58-year-old Mr Kuek Chwee Seng was just climbing up the stairs to his flat after breakfast on Wednesday when he spotted the last thing he expected to find on a staircase landing — a newborn baby.
Nestled in a white T-shirt and towel and lying quietly in the corner of the staircase landing between the second and third floors of Block 105 in Jalan Bukit Merah was a newborn with his unbilical cord still attached.
The cleaner was shocked and said he feared for the child’s safety.
“I have never seen such a case before,” he said. “There was a lot of stray cats in the area, and the baby was so small. I was afraid the cats would bite him.”
Unsure of what to do
Police confirmed that they received a call at 11.20am that morning informing them that a baby boy was found at the block.
Mr Kuek, who lives on the third floor, said he eventually approached a staff member at the seniors activity centre in his block for help as he did not have a phone and was unsure of who to call.
“There are a lot of people there. They would know what to do,” he said.
A programme assistant at the centre, Miss Yuki Teo, 29, accompanied the centre manager and Mr Kuek to look for the baby. They also contacted the Civil Defence Force.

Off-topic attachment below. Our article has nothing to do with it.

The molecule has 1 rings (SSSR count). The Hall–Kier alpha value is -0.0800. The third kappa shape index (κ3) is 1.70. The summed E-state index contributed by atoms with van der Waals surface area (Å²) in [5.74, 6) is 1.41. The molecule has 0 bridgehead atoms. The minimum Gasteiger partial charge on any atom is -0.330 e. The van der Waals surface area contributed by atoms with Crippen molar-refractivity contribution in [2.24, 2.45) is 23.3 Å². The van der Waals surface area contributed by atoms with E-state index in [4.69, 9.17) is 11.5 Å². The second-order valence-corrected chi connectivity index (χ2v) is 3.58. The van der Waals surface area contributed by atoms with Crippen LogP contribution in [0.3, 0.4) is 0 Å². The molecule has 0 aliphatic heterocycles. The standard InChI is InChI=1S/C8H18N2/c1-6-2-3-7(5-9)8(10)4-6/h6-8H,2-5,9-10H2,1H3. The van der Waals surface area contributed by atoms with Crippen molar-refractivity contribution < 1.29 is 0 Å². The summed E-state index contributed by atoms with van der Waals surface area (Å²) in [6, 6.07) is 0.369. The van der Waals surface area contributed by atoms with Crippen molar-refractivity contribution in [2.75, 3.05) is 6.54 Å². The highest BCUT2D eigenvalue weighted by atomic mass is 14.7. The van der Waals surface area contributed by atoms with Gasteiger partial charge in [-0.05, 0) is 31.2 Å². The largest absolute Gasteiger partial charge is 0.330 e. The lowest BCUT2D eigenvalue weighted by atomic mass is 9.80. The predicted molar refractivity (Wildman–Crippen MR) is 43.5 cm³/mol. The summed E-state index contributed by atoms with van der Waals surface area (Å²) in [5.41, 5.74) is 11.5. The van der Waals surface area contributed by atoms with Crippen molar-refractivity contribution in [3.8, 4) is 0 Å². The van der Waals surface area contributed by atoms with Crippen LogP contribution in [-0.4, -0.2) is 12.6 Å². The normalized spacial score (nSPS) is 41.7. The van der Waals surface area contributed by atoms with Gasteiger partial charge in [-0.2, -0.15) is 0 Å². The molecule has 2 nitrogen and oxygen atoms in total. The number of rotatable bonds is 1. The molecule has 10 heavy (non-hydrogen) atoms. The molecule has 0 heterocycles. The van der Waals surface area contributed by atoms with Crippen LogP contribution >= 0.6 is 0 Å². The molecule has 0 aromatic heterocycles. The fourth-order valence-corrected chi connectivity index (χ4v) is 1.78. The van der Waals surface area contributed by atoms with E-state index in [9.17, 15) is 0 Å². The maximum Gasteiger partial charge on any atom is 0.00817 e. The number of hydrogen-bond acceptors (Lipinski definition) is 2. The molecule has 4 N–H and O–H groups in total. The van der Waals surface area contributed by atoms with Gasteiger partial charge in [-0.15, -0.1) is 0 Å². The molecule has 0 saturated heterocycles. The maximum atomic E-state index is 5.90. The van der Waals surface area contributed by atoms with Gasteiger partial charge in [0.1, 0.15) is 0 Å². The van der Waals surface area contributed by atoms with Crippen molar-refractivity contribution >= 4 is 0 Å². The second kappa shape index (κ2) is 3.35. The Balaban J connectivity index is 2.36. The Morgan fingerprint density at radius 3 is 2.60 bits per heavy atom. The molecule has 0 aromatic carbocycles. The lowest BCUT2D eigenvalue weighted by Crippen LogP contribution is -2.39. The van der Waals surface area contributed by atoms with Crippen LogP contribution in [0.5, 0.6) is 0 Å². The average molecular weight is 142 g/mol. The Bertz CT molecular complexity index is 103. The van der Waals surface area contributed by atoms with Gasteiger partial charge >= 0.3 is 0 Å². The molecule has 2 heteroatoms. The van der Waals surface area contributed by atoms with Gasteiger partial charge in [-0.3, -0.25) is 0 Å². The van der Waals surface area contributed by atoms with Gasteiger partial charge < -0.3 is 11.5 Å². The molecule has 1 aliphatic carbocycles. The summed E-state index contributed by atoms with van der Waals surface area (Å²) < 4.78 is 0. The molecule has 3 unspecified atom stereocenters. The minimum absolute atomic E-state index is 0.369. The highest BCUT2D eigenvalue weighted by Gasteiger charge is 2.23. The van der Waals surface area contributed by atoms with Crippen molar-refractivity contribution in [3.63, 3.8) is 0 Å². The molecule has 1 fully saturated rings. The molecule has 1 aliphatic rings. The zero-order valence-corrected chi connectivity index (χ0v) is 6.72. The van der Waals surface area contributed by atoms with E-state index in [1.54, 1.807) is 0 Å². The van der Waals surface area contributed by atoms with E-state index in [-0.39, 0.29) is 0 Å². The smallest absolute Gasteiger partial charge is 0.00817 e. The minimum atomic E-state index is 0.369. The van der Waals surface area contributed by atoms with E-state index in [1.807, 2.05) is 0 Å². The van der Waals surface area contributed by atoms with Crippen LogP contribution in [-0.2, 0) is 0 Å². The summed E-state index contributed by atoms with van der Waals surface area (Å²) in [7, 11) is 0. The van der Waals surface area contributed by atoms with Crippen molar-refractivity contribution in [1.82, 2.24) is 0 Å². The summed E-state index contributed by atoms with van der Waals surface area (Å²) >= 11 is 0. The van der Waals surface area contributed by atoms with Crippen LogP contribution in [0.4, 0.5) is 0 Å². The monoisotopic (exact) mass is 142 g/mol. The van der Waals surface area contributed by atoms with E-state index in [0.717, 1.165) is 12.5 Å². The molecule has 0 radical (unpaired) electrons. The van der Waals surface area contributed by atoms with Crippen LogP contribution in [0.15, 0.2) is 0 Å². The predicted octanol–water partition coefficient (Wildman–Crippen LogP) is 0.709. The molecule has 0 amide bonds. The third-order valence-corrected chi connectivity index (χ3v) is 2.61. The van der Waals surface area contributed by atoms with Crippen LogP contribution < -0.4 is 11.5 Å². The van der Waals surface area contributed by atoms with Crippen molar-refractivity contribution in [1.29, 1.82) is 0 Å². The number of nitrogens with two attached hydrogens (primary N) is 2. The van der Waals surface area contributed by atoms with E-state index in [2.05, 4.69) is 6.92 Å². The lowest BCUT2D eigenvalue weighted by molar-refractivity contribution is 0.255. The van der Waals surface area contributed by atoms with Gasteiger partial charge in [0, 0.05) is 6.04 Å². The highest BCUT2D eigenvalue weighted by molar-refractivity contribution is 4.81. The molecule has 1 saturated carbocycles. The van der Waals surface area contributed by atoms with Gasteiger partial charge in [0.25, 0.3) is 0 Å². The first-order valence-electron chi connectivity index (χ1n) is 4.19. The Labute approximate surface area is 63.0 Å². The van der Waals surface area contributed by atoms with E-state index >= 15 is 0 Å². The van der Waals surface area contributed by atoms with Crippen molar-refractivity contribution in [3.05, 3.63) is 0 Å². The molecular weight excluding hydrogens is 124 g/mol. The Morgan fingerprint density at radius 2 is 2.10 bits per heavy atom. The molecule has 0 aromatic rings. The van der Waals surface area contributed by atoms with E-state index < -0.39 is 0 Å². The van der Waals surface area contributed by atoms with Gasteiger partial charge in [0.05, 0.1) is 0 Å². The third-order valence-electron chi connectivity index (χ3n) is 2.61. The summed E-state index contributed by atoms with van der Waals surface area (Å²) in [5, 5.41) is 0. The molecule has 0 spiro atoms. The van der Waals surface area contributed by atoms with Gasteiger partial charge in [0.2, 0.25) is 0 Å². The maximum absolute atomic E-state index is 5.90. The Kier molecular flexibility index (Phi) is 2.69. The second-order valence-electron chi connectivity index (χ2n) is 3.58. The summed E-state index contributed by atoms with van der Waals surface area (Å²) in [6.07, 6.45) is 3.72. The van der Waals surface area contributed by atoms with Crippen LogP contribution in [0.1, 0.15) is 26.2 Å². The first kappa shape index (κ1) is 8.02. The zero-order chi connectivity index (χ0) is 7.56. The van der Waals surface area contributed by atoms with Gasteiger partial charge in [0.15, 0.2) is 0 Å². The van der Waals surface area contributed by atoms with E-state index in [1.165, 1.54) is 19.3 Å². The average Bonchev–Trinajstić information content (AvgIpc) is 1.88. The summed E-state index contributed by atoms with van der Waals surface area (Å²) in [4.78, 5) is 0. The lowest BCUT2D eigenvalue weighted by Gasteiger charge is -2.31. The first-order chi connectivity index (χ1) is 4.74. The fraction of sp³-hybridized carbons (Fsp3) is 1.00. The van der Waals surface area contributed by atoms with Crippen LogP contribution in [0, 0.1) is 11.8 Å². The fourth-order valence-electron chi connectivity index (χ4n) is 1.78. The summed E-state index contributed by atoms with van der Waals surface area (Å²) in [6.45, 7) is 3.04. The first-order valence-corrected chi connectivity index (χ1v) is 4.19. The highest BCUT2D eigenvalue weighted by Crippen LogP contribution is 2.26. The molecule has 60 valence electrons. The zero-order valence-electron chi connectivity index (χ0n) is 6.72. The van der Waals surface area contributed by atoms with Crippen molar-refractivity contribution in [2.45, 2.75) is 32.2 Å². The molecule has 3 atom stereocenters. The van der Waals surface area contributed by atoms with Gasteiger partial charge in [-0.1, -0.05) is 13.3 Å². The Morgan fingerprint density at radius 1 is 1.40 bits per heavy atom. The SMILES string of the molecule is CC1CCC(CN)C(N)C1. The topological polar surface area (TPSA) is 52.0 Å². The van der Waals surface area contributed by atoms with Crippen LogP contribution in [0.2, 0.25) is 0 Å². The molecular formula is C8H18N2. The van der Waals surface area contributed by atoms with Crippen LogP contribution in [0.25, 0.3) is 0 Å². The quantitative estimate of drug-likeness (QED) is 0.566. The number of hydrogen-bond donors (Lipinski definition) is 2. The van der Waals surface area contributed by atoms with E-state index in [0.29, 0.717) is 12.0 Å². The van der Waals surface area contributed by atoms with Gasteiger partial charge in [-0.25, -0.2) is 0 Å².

The baby was later taken to KK Women’s and Children’s Hospital.
Few use the stairs
The trio did not dare touch or move him while waiting for the ambulance to arrive.
A volunteer at the seniors activity centre said, “The lift stops at every floor, and there are four of them. Few people climb the stairs. The stairs where the baby was found was seldom used.”
Mr Kuek described the baby: “He was very pinkish, but he was very clean. One part of the umbilical cord was still attached and the other end was tucked under his body.”
Child abandonment carries a jail term of up to four years and a fine if the child is alive. If the child dies, it carries a jail term of up to seven years and a fine.
Dr Vivian Balakrishnan, Minister for Community Development, Youth and Sports, revealed that an average of three babies were abandoned alive each year, from 2005 to 2009. The number has not increased in recent years.
A network of pregnancy support services has been established in Singapore, including a 24-hour toll-free MUM-TO-BE helpline manned by social workers to counsel distressed mothers. Those in need of assistance can call 1800-686-86-23.
Young mothers can also seek help via the Babes service set up for teenagers in pregnancy crises. Teenage mothers can SMS 8111-3535 for confidential counselling.
Photo courtesy of m24digital